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Judge slams woman’s ‘unacceptable’ behaviour in Craigavon hospital

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A Lurgan woman charged with disorderly behaviour at Craigavon Area Hospital has made a judge rethink her sentencing over offences which are carried out in such places.

District Judge Bernie Kelly commented: “I have been here two years and I tell everyone you can’t behave like this in a hospital but they take no heed.”

Chloe O’Hanlon, 19, of Lurgan Tarry, appeared at Craigavon Magistrates’ Court on Wednesday.

The nineteen-year-old was charged with disorderly behaviour, assault on police and resisting arrest.

Court heard that on February 1, at around 10.20am, police were called to a disturbance at Sandy Row, in Gilford.

When officers arrived they found O’Hanlon being restrained by her father on the ground before the two were separated by police.

O’Hanlon was spoken to by officers who noted her behaviour as erratic, changing from calm to agitated.

The defendant’s eyes bloodshot but police did not detect any smell of alcohol.

She then began to scream at police and threw a roll of carpet, which had been inside the house, at an officer’s shin.

When cautioned O’Hanlon made no reply but resisted arrest, kicking out, and continuing to shout.

The defendant was taken to Craigavon Area Hospital at around 11.20am for a medical assessment and whilst there she shouted in the waiting room which included expletive-ridden outbursts.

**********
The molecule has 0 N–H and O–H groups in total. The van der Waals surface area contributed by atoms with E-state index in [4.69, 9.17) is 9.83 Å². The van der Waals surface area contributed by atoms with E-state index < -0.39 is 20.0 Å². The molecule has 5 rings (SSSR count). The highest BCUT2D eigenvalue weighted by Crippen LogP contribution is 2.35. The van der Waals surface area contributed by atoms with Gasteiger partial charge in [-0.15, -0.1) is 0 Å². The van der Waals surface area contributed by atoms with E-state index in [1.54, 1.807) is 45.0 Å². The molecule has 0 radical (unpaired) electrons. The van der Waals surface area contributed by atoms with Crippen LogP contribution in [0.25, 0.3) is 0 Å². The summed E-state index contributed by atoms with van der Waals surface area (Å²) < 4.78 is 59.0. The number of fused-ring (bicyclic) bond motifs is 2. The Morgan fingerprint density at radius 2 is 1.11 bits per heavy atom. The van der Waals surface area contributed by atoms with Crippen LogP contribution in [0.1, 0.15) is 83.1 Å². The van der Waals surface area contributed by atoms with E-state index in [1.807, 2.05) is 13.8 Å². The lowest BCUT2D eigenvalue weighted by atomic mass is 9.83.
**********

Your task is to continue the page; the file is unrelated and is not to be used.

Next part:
O’Hanlon was then arrested and transferred to Lurgan custody suite by officers.

Defence solicitor Conor Downey told Judge Kelly he had outlined to his defendant the judge’s “zero tolerance to this sort of behaviour in a hospital”, adding that O’Hanlon fully accepted that it was “unacceptable”.

Judge Kelly stated: “I have been here two years and I tell everyone you can’t behave like this in a hospital but they take no heed”.

She added: “I am changing my sentencing for such offences, it will be immediate custody for anyone who so much as looks sideways in Craigavon Area Hospital or its grounds”.

She also asked the defendant “did you know the staff had to move patients from A&E because of your behaviour?”

O’Hanlon was given credit for her early plea and relatively clear record as she was handed a combination order.

This would mean she would have to complete 80 hours of community service and attend an anger management course for the next 12 months.

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